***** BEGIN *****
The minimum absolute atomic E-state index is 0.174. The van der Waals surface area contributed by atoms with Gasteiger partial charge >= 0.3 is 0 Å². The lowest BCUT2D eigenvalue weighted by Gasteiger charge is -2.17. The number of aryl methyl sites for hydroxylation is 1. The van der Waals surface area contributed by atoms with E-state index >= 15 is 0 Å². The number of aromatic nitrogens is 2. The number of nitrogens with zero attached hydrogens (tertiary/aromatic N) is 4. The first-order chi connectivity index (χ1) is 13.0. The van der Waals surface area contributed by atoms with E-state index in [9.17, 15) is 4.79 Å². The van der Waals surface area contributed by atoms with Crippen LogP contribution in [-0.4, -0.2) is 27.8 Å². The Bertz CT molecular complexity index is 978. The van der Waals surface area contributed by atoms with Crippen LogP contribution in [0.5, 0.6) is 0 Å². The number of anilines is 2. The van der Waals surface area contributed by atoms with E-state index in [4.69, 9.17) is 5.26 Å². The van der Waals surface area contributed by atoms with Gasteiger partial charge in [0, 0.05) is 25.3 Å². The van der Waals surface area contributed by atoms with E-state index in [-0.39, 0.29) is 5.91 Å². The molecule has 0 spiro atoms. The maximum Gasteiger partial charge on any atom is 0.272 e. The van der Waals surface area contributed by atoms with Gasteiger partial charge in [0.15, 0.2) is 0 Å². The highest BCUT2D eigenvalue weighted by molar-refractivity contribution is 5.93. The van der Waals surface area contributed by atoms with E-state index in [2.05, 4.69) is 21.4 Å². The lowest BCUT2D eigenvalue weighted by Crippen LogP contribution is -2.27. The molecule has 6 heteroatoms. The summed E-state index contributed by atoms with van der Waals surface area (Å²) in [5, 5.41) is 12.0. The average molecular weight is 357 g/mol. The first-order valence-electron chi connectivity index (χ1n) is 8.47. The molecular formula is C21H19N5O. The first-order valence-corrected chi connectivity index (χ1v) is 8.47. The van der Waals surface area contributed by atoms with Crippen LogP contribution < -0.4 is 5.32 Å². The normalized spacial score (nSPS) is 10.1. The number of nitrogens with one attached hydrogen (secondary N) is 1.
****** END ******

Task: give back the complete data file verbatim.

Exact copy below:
The minimum absolute atomic E-state index is 0.174. The van der Waals surface area contributed by atoms with Gasteiger partial charge >= 0.3 is 0 Å². The lowest BCUT2D eigenvalue weighted by Gasteiger charge is -2.17. The number of aryl methyl sites for hydroxylation is 1. The van der Waals surface area contributed by atoms with E-state index >= 15 is 0 Å². The number of aromatic nitrogens is 2. The number of nitrogens with zero attached hydrogens (tertiary/aromatic N) is 4. The first-order chi connectivity index (χ1) is 13.0. The van der Waals surface area contributed by atoms with E-state index in [9.17, 15) is 4.79 Å². The van der Waals surface area contributed by atoms with Crippen LogP contribution in [-0.4, -0.2) is 27.8 Å². The Bertz CT molecular complexity index is 978. The van der Waals surface area contributed by atoms with Crippen LogP contribution in [0.5, 0.6) is 0 Å². The number of anilines is 2. The van der Waals surface area contributed by atoms with E-state index in [4.69, 9.17) is 5.26 Å². The van der Waals surface area contributed by atoms with Gasteiger partial charge in [0, 0.05) is 25.3 Å². The van der Waals surface area contributed by atoms with E-state index in [-0.39, 0.29) is 5.91 Å². The molecule has 0 spiro atoms. The maximum Gasteiger partial charge on any atom is 0.272 e. The van der Waals surface area contributed by atoms with Gasteiger partial charge in [0.15, 0.2) is 0 Å². The highest BCUT2D eigenvalue weighted by molar-refractivity contribution is 5.93. The van der Waals surface area contributed by atoms with E-state index in [2.05, 4.69) is 21.4 Å². The lowest BCUT2D eigenvalue weighted by Crippen LogP contribution is -2.27. The molecule has 6 heteroatoms. The summed E-state index contributed by atoms with van der Waals surface area (Å²) in [5, 5.41) is 12.0. The average molecular weight is 357 g/mol. The first-order valence-electron chi connectivity index (χ1n) is 8.47. The molecular formula is C21H19N5O. The first-order valence-corrected chi connectivity index (χ1v) is 8.47. The van der Waals surface area contributed by atoms with Crippen LogP contribution < -0.4 is 5.32 Å². The normalized spacial score (nSPS) is 10.1. The number of nitrogens with one attached hydrogen (secondary N) is 1.